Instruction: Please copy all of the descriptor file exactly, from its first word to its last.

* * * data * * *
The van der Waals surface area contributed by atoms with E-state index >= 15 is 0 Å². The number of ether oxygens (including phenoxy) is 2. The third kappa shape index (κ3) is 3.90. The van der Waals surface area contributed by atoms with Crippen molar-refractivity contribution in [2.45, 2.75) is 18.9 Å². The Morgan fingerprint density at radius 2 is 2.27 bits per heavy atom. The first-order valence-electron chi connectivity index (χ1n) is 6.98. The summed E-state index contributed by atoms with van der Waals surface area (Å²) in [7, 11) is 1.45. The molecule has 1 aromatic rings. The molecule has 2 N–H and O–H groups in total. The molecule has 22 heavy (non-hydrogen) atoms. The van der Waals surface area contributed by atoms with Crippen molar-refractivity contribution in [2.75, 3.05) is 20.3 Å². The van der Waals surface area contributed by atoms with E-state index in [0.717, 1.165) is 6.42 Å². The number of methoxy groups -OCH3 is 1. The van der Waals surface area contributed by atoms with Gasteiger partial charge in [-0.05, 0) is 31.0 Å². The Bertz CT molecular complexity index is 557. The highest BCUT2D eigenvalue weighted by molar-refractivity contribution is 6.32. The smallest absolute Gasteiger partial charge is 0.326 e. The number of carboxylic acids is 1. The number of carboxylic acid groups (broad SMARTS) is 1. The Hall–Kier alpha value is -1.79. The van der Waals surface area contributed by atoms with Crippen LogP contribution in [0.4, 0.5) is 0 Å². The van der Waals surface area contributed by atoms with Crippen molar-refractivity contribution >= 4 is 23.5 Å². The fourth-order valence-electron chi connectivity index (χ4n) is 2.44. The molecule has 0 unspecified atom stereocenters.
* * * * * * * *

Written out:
The van der Waals surface area contributed by atoms with E-state index >= 15 is 0 Å². The number of ether oxygens (including phenoxy) is 2. The third kappa shape index (κ3) is 3.90. The van der Waals surface area contributed by atoms with Crippen molar-refractivity contribution in [2.45, 2.75) is 18.9 Å². The Morgan fingerprint density at radius 2 is 2.27 bits per heavy atom. The first-order valence-electron chi connectivity index (χ1n) is 6.98. The summed E-state index contributed by atoms with van der Waals surface area (Å²) in [7, 11) is 1.45. The molecule has 1 aromatic rings. The molecule has 2 N–H and O–H groups in total. The molecule has 22 heavy (non-hydrogen) atoms. The van der Waals surface area contributed by atoms with Crippen molar-refractivity contribution in [2.75, 3.05) is 20.3 Å². The van der Waals surface area contributed by atoms with E-state index in [0.717, 1.165) is 6.42 Å². The number of methoxy groups -OCH3 is 1. The van der Waals surface area contributed by atoms with Gasteiger partial charge in [-0.05, 0) is 31.0 Å². The Bertz CT molecular complexity index is 557. The highest BCUT2D eigenvalue weighted by molar-refractivity contribution is 6.32. The smallest absolute Gasteiger partial charge is 0.326 e. The number of carboxylic acids is 1. The number of carboxylic acid groups (broad SMARTS) is 1. The Hall–Kier alpha value is -1.79. The van der Waals surface area contributed by atoms with Crippen LogP contribution in [0.4, 0.5) is 0 Å². The van der Waals surface area contributed by atoms with Crippen molar-refractivity contribution >= 4 is 23.5 Å². The fourth-order valence-electron chi connectivity index (χ4n) is 2.44. The molecule has 0 unspecified atom stereocenters.